Does a person have to register their Advance Health Directive?

No. A person is not legally required to register their Advance Health Directive. It is recommended that they tell people close to them and those who are involved in their care that they have made an Advance Health Directive and share a copy with those individuals.

Enduring Power of Guardianship

What is an Enduring Power of Guardianship?

An Enduring Power of Guardianship (EPG) is a legal document that authorises a person of the individual’s choice, to make important personal, lifestyle and treatment decisions on the individual’s behalf should they ever become incapable of making or communicating decisions themselves. This person(s) is known as an enduring guardian.

A person can authorise an enduring guardian to make decisions for them about where they live, the support services they have access to, and the treatment(s) they receive. A person cannot authorise an enduring guardian to make decisions about their property or financial matters. A person can have more than one enduring guardian but they must act jointly which means they must reach agreement on any decisions they make on the person’s behalf. For more information on Enduring Power of Guardianship and enduring guardians, visit the Office of the Public Advocate (external site).

Who can appoint an enduring guardian?

A person must be 18 or over and have the capacity to form their own decision on making an EPG.

When will an enduring guardian have the power to make decisions for the person?

The EPG will only be used if and when an individual becomes unable to make decisions for themselves.

The person can choose the decisions the enduring guardian will be able to make, such as where they live and what treatment and services they receive.

If the person makes an Advanced Health Directive this will take priority over the decisions of the enduring guardian for the treatment stated in the document, as per the hierarchy of treatment decision-makers (PDF 1.6MB).

What is the difference between Enduring Power of Guardianship and an Advanced Health Directive?

An Enduring Power of Guardianship (EPG) is a legal document which an individual can appoint one or more persons as an enduring guardian to make personal, lifestyle and treatment decisions for them.

The person can choose the type of decisions their enduring guardian will be able to make. These decisions include where they will live, and what treatment they will receive.

An Advance Health Directive (AHD) is a legal document completed by an adult with full legal capacity which contains decisions regarding future treatment. It specifies the treatment(s) for which consent is provided or refused under specific circumstances and only comes into effect if the person becomes incapable of communicating their wishes.

A person can have both an AHD and EPG, but having an AHD overrides the EPG when it comes to treatment.

This means that if they are unable to make a treatment decision themselves, the instructions in their AHD will be used instead of asking the enduring guardian to make these decisions on their behalf, unless the AHD is invalid or does not cover the required treatment.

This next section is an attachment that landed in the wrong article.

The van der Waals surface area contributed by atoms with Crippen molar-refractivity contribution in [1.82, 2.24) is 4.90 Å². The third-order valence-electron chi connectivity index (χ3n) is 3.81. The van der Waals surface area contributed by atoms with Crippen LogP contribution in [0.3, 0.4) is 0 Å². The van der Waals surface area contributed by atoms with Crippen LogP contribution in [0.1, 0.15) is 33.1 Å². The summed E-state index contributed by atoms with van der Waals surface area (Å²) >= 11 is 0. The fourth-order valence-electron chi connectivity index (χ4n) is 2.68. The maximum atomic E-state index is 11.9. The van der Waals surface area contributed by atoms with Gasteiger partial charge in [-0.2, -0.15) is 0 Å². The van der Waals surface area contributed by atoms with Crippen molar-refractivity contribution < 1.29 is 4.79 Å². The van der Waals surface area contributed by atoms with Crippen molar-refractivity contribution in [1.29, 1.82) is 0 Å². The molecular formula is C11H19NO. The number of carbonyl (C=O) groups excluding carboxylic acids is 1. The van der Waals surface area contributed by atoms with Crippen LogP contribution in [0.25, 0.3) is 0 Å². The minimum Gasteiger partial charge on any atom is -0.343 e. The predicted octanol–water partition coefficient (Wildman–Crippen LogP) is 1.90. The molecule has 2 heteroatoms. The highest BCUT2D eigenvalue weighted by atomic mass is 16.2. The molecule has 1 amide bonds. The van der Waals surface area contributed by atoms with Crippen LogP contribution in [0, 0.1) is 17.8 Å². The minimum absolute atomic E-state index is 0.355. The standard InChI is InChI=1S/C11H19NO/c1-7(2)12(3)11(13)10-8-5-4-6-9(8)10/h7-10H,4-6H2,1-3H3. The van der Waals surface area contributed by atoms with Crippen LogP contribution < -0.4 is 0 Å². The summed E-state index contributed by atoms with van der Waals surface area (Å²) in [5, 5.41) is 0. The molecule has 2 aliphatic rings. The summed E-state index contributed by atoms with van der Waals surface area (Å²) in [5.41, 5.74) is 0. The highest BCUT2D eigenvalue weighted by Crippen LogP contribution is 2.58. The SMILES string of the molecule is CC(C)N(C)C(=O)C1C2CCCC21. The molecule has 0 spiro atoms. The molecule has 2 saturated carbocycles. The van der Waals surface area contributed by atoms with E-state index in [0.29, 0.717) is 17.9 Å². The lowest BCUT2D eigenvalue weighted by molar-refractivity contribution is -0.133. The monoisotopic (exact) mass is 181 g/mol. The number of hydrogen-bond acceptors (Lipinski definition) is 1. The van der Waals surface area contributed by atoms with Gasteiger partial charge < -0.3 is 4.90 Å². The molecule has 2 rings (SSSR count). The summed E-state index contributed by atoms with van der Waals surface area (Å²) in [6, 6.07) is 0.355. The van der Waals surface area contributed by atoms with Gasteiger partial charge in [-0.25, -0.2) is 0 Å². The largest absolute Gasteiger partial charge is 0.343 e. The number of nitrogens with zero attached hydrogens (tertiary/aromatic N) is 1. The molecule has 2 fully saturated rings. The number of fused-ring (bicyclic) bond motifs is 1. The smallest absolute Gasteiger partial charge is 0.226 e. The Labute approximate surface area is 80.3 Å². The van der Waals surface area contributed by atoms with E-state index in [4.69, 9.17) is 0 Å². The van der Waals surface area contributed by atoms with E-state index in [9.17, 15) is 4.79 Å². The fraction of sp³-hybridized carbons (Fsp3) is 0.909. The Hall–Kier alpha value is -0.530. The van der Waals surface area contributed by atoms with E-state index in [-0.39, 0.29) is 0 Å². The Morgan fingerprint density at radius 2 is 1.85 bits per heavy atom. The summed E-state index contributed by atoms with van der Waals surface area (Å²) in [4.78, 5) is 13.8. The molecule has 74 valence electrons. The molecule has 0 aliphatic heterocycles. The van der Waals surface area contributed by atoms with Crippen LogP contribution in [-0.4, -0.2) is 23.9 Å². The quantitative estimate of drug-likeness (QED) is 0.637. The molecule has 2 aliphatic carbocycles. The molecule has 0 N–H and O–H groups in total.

If a person makes an Advance Health Directive, do they need to make an Enduring Power of Guardianship too?

No. A person is under no obligation to make an Enduring Power of Guardianship just because they have made an Advance Health Directive. However, by appointing an enduring guardian, they will increase the likelihood that decisions made on their behalf will reflect their values, beliefs and preferences if they become unable to make or communicate these decisions themselves.

What is the difference between an enduring guardian and an enduring attorney?

An enduring attorney is not able to make personal, lifestyle and treatment decisions on the persons behalf. The authority of the enduring attorney is limited to making decisions about financial affairs and property.

It is possible for the same person to be appointed as both the guardian and enduring attorney at the same time.  This often happens when one family member has more ability or time to undertake the role.

Can an enduring guardian be appointed in an Advance Health Directive?

A person cannot use their Advance Health Directive to appoint an enduring guardian. To appoint an enduring guardian they must complete an Enduring Power of Guardianship form which is available from the Office of the Public Advocate (external site)..

Can a guardian or enduring guardian make an Advance Health Directive for them?

It is not possible for another person to make an Advance Health Directive on their behalf.  This has to be done by the person while they have capacity.

Additional FAQs on Enduring Power of Guardianship can be found on the Office of the Public Advocate Enduring Power of Guardianship frequently asked questions (external site).

Health professional responsibilities in advance care planning

Do health professionals always need to follow decisions recorded in an Advance Health Directive?

Yes. In most situations, if a person becomes unable to make or communicate decisions about their treatment and care, health professionals must follow the decisions in their Advance Health Directive, except in some limited exceptions. A limited exception may occur if:

  • circumstances relevant to a treatment decision have changed since the person made the treatment decision, and